Czar Pino

EST. 2017

The best strength program for novices

The Novice Linear Progression (NLP) is arguably the best strength program for new lifters. It is an A/B type program where you workout 3 times a week for as long as you are able to add weight each workout. The program design is simple and easy to follow which belie it’s brutal but effective approach to strength acquisition .

NLP was introduced by Mark Rippetoe in his book “Starting Strength: Basic Barbell Training” as a straightforward way for novices to get stronger. Untrained people which make up the large majority of trainees all fall under the novice category. Uncle Rip posits, that for these people, barbell training using NLP is the best way to get strong.

A key difference of NLP from most strength programs is the absence of “cycles”. As the name implies, NLP training is linear; there are no de-loads, no cycles, and no timeframes (nothing definite at least). You only progress forward to heavier and heavier weights every workout until doing so is no longer possible.

The definition of novice is important in NLP as it determines your progress within the program. You are considered a novice only when you are able to lift light enough weights that can be recovered from in 2-3 days. It is important to note, however, that “light” is relative in this definition. A more helpful reference I have found is that a weight can be considered light if you are able to recover from lifting it in 2-3 days; the weight is heavy otherwise.

You are nearing the end of your NLP once you are able to lift heavy weights — those that take more than 3 days to recover. At this point, you are closer to an intermediate lifter than a novice and will soon have to transition into an intermediate training program such as the 5x5 or the Texas method to continue getting stronger.

This is how NLP ends. Trainees that successfully complete their NLP become intermediate lifters.

The program

NLP focuses on 5 lifts that train for strength and power. There is a huge emphasis on training the core and lower body as they are the largest contributor to force production; and force production essentially defines strength.

Workout A (sets x reps) Workout B (sets x reps)
Squat 3 x 5 Squat 3 x 5
Press 3 x 5 Bench Press 3 x 5
Deadlift 1 x 5 Power Clean 5 x 3

These workouts are performed 3 times a week, typically with at least a day gap in between workout days. A classic workout schedule is to lift on Monday, Wednesday, and Friday. The program is performed by alternating workout A and B each workout day.

Weeks Workout schedule
Week 1 Workout A (Mon, Fri), Workout B (Wed)
Week 2 Workout B (Mon, Fri), Workout A (Wed)
Week 3 Workout A (Mon, Fri), Workout B (Wed)

Another schedule I usually prefer is to lift on Tuesday, Thursday, and Saturday. Likewise, you alternate workout A and B each workout day. Either schedule is good. What matters is that you are able to stick to it until your NLP is over.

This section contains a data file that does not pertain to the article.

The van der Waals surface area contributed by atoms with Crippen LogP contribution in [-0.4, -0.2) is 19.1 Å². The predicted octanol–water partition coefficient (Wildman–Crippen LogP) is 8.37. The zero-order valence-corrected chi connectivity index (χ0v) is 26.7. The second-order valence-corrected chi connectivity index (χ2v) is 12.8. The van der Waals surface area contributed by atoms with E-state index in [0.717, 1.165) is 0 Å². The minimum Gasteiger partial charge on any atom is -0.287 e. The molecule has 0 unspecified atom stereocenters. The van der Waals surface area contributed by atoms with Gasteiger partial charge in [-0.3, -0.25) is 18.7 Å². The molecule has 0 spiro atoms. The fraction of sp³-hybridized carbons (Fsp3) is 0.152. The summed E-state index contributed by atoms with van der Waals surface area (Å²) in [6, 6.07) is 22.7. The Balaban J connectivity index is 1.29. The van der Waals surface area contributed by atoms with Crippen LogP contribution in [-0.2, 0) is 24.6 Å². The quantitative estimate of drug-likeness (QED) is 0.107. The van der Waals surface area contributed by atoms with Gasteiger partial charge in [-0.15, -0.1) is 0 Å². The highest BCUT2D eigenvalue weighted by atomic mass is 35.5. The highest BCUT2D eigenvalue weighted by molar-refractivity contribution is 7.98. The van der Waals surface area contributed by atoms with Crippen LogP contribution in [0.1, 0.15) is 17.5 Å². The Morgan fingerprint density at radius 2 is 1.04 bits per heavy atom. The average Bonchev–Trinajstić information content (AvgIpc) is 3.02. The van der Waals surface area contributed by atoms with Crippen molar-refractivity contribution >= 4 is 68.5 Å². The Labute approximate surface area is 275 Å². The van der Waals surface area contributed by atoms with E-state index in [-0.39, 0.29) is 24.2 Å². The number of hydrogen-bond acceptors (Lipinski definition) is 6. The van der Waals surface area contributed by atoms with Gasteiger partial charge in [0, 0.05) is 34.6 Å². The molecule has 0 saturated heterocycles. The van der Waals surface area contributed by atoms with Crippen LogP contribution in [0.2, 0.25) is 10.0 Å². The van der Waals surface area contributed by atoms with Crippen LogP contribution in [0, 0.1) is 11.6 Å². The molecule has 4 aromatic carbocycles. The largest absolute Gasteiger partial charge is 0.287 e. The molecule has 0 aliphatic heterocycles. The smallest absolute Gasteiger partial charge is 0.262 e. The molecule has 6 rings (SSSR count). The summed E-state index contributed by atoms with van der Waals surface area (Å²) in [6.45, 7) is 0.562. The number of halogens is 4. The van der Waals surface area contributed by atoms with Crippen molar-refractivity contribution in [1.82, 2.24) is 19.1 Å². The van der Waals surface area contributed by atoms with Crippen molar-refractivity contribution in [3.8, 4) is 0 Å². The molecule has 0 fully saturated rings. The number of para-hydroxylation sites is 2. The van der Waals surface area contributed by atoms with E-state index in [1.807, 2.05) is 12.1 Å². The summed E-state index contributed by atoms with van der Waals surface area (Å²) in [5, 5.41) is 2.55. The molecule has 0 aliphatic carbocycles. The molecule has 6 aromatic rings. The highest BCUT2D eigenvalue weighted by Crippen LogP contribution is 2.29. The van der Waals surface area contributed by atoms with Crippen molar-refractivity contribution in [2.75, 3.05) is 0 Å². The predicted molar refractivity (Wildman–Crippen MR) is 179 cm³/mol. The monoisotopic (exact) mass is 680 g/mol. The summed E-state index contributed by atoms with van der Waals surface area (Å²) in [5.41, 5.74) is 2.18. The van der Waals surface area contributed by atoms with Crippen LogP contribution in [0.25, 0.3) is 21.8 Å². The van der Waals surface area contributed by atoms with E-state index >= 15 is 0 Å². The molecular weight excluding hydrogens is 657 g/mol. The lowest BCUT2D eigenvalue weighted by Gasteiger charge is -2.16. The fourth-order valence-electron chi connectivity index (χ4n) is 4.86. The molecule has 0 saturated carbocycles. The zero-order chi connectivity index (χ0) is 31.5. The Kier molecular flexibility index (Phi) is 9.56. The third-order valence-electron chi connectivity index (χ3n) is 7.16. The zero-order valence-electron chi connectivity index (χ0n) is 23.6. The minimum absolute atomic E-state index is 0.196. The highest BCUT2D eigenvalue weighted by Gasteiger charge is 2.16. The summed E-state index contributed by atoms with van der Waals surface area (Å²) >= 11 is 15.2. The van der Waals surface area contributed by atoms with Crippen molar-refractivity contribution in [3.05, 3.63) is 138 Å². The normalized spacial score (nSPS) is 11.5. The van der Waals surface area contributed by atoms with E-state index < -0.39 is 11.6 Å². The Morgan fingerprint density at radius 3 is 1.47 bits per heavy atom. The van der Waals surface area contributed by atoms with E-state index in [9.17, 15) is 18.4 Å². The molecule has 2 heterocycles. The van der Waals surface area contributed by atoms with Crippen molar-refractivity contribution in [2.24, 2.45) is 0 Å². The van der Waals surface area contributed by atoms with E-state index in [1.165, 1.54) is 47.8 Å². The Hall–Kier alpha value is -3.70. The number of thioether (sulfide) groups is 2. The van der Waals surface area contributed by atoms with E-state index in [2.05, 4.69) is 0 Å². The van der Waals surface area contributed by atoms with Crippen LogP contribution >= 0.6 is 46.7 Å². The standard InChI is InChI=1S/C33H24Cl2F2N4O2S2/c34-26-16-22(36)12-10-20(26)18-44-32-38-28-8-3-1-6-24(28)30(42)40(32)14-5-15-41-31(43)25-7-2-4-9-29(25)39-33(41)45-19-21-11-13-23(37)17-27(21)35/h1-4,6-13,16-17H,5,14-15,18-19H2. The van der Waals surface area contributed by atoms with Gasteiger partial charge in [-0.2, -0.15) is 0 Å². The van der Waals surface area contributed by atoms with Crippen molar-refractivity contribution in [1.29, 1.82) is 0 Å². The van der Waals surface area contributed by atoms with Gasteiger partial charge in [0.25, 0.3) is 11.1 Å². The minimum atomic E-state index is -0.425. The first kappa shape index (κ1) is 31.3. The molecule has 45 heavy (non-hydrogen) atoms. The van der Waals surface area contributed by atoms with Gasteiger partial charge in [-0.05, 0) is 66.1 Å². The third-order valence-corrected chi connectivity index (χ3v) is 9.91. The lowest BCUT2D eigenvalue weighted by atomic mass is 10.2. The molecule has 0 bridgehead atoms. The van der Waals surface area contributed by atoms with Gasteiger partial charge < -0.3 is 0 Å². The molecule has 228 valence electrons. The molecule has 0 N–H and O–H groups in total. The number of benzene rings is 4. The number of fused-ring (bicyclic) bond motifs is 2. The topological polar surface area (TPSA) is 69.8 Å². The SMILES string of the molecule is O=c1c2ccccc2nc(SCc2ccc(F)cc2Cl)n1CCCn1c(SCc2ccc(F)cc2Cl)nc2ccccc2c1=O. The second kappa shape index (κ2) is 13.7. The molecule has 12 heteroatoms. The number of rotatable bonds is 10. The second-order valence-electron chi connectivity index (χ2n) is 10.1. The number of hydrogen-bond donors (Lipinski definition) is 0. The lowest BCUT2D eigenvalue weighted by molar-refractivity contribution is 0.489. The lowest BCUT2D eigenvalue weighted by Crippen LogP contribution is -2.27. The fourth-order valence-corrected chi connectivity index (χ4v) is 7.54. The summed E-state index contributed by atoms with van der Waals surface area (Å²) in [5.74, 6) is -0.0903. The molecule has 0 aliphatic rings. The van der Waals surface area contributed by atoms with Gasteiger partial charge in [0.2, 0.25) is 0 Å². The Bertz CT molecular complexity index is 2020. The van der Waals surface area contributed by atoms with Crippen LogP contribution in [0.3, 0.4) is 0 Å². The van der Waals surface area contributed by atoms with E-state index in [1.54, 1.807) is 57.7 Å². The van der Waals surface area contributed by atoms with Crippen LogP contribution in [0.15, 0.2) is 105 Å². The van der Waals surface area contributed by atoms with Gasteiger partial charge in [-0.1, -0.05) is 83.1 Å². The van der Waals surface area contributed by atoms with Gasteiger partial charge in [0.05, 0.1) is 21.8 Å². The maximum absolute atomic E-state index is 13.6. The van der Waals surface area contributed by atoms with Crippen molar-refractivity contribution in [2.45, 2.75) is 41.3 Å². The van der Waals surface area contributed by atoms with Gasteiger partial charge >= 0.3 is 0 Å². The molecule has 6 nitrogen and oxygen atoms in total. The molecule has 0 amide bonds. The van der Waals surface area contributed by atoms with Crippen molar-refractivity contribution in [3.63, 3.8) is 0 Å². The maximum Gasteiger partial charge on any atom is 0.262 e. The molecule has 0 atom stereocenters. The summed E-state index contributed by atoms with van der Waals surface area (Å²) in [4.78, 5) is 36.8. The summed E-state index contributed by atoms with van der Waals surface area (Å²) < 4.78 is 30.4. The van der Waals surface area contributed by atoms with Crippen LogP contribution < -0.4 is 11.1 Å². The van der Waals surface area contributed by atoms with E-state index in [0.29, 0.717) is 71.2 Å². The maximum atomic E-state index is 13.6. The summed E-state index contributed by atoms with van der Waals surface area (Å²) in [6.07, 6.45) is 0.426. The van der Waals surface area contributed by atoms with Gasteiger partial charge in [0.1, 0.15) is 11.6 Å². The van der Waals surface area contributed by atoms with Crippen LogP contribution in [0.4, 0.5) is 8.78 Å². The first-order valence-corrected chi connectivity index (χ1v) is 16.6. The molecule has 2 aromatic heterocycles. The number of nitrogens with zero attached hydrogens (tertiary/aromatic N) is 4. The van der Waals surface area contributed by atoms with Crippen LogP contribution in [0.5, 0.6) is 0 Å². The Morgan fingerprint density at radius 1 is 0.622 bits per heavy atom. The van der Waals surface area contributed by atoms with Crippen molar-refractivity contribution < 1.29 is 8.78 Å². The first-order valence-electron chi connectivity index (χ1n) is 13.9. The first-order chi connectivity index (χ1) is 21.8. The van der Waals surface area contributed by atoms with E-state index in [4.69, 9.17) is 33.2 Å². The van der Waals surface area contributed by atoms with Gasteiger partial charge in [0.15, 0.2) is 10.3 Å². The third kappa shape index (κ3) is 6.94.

Some advice

Before you start doing this program however, it is important to note whether or not you know exactly how to perform these lifts. Most people don’t. Like 95% of people do not know how to correctly perform these lifts. You probably do not know either. I did not know either when I started NLP.

Ignorance is an important problem to address early on because it is hard to self-diagnose and it messes up everything. This is an important fact that applies beyond strength training. You need to first educate yourself. You will otherwise be griping with lack of progress when you should be griping for lack of knowledge.

Unfortunately, the large majority of fitness gurus, trainers, and coaches out there do not know correct lifting technique. This may infuriate some trainers but it is true. Most of the “ripped” gym trainers lounging around in your typical gym have no idea how to get strong. Most of them aren’t even strong even if they look so.

Instead, I suggest you pick up a copy of “Starting Strength: Basic Barbell Training. 3rd Edition” and read at least the first couple of chapters on lifting technique. Otherwise, checkout various YouTube videos on how to perform the Starting Strength (SS) lifts. Alan Thrall’s channel is a good resource for how-tos on SS lifts.

Once you start your NLP, do not quit. It is easy the first few workout since you start with a light load (again with the relativeness here) and your technique with the lifts must take priority. But as you progress several weeks into the program, the ever increasing weight will start to demand more of your grit. Great physical strength requires mental fortitude. Do not chicken out of your workouts when they get heavy.

That said, also be sure to rest adequately (6-8 hours of sleep) and to eat enough to recover. Uncle Rip recommends consumption 3000-6000 calories per day including a gallon of milk. That may sound way over the top but what we can take away here is that you have to make absolutely sure you are getting enough nourishment to recover and adapt from the stress you are subjecting yourself to. At the later phases of NLP, you will be under immense physical stress; you will be lifting the heaviest you can in your life. Be sure you are recovering sufficiently.

For as long as you can (but no longer), stay in the NLP phase of training; it is here that you make the most gains in strength. It is simple. It is effective. And, it is specially designed for novices who are able to keep up with the brutal pace of NLP. By the time you complete it, you will be the strongest you have ever been.

Published by Czar Pino on Saturday January 13, 2018

Permalink - Tags: novice-linear-progression, starting-strength

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